Denny Heck: We have to build our way out of the homeless crisis
We as a nation, we need to build our way out of the homeless crisis, according to Congressmember Denny Heck.
The argument that more housing of all types is required to solve the nation’s homeless problem is inarguable, Heck, who represents Washington state’s 10th congressional district, says.
“We need housing of all kinds, for all neighbors,” he told Seattle’s Morning News.
Heck’s comments follow the release of a report by the New Democrat Coalition Housing Task Force, which is made up of 68 Democrats in the House of Representatives who are committed to “pro-economic growth, pro-innovation, and fiscally responsible policies.” The conclusion from the report states we simply don’t have enough housing units — about 7 million units short.
It’s a problem we know well in King County, where the median price of a single-family home surpassed the record high of approximately $725,000 in May. The area is slightly ahead of the country as a whole; affordability across the U.S. dropped to a decade low recently.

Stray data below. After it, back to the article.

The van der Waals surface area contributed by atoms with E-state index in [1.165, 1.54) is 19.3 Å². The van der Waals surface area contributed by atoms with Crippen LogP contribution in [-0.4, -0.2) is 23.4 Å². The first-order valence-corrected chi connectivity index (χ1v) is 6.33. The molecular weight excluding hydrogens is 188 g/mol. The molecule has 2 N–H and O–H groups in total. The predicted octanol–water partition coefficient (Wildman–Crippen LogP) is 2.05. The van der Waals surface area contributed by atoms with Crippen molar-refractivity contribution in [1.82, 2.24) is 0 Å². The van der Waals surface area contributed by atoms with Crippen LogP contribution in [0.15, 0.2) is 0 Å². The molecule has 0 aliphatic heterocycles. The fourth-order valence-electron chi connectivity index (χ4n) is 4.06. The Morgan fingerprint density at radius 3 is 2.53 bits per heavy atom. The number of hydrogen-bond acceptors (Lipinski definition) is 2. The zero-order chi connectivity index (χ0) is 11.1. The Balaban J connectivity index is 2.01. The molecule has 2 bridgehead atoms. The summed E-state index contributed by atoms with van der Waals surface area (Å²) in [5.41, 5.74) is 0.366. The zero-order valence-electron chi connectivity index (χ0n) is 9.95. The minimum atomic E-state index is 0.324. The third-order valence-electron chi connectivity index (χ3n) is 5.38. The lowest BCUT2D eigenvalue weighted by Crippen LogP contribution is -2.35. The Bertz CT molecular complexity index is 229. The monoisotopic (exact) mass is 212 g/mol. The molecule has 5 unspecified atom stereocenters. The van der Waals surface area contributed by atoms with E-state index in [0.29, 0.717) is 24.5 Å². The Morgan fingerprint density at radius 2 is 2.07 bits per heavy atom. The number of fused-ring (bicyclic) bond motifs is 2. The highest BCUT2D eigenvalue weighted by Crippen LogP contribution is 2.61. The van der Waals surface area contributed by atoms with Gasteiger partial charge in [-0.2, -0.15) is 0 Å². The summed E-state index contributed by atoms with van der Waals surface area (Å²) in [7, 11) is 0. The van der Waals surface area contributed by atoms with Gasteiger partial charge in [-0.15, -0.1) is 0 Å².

Though there isn’t a nationwide housing market, there is a nationwide housing crisis, Heck says. Being millions of housing units short has caused prices to increase and become out of reach for many, he explains. That locks people into their current living situation. More people become rent burdened. Then more people become publicly subsidized and then homeless.
The country can’t solve the homeless crisis if it doesn’t deal with the housing market as a whole, Heck says.
Mass transit may be part of the solution. Heck points out that the federal government is investing millions in the construction of mass transit through grants to state and local governments. When an agency such as Sound Transit purchases property to build track, there should be efforts to increase housing density in those areas, Heck says. The problem with that, some argue, is the inevitable gentrification of neighborhoods.
“Well, what’s the alternative?” Heck asked, adding that, otherwise, younger generations will never be able to afford homes.
He says transit and housing need to be built for all income levels.
“Housing is a fundamental need of the human race,” he said.